For my final challenge in the Sandown Library Russian Roulette Reading Challenge I chose what felt like the momentous task of getting through 1243 pages of small, quite dense print in the Penguin Classics Paperback edition of this book which I had never read before.
One of the challenges drawn from the hat in this year long initiative was to ask a member of staff what their favourite novel was and then to read it. My co-worker Louise would offer this book as her most cherished but once potential readers saw its size they balked at the task (“What’s your second favourite read?”). So disheartened was she by this reaction that I said if I made it to the last challenge then I would read it. It has taken a month and the closing date for the challenge went by before I was mid-way through it but I am so glad that I took a month out of my reading commitments to experience this.
Written as a serial in the “Journal Des Debats”, beginning in 1844 Dumas was being paid by instalment and needed the money so kept things going. To maintain the plot movement over this length is a considerable achievement and to keep the readers’ interest over the twists and turns of the tale is even more of an achievement and Dumas manages both.
Part of this success is down to the robust, lively translation from Robin Buss which dates from 1996 and feels different from the somewhat turgid older versions which derive largely from the Victorian period where the text is mistranslated, bowdlerised and aimed to meet the needs of those who desired to read it purely as adventure fiction. On trips out, put off by the weight of my copy, I downloaded a cheap Kindle version which was an earlier translation and found myself largely stumbling through it. It was a relief to get back to Buss’ version of the text.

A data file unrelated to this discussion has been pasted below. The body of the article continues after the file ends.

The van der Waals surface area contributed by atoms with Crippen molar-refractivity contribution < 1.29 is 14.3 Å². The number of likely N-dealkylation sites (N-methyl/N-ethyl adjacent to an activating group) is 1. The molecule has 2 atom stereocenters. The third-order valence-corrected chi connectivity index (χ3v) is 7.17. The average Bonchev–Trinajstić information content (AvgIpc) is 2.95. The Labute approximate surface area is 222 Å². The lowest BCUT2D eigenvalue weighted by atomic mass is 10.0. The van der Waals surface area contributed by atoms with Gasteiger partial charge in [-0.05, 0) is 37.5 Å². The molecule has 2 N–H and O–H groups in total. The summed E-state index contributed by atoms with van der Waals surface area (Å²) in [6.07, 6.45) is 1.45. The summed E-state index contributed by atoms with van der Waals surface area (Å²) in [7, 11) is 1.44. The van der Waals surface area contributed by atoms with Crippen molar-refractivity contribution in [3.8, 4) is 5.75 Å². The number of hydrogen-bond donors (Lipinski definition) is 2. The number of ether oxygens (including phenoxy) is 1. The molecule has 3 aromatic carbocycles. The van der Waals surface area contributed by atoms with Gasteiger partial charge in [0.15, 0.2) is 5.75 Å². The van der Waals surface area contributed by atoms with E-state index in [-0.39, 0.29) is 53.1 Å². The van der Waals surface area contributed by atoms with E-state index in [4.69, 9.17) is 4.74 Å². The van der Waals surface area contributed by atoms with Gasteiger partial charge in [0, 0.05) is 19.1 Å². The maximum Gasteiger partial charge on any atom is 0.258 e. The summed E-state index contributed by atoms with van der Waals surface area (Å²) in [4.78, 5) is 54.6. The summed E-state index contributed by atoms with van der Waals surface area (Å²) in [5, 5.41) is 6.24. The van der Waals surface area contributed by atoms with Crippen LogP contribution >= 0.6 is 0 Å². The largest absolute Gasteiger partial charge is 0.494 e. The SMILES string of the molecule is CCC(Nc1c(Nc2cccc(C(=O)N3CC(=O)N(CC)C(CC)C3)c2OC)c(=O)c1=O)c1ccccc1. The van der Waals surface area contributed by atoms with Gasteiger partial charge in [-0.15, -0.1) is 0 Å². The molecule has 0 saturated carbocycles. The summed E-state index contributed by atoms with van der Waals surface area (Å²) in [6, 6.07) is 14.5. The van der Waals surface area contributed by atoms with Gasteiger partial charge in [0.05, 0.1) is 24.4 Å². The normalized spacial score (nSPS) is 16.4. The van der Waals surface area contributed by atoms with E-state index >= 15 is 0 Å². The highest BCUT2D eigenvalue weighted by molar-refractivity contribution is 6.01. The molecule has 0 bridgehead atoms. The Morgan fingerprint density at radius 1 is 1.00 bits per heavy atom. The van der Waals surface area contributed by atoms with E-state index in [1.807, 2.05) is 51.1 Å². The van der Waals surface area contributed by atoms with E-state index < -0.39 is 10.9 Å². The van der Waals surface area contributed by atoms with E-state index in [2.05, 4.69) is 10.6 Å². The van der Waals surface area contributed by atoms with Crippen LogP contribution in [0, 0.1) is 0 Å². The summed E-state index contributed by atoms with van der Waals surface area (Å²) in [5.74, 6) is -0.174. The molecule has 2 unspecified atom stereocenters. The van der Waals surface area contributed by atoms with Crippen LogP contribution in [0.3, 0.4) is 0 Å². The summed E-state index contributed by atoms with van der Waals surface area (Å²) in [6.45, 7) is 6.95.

The bare bones of the story is likely to be well known through the myriad of adaptations in various media over the years. Edmond Dantes is accused of treason on the eve of his wedding by men who seek to benefit from his downfall. Imprisoned in the foreboding Chateau D’If he plots revenge on those who set him up and prevented him from proving his innocence. The rest of the novel takes in the 25 years of seeking to attain that revenge. It all goes much deeper than that, obviously, and there is actually less swash-buckling than I had anticipated. Central to it all is Dantes who adopts the role of the Count of Monte Cristo, a character who will provoke mixed emotions from the reader as he is a profound, enigmatic creation and who provides the lifeblood of the book even when less well-drawn characters are brought more into focus. It is his desire for vengeance which drives the reader onwards though some extraordinarily surprising moments in a plot that moves so fast it can at times leave the reader behind trying to piece together the significance of what has occurred. Its length made it a challenge but it was so entertaining that I wasn’t going to give up and I feel on completion that a major gap in my reading history has been filled and that it was all a pretty amazing experience.
The publication of The Count Of Monte Cristo first began in 1844. If you are going to spend as much time to read it as it requires I suggest you do not choose an early translation. I went for the 1996 translation by Robin Buss in the 2006 Penguin Classics anniversary edition.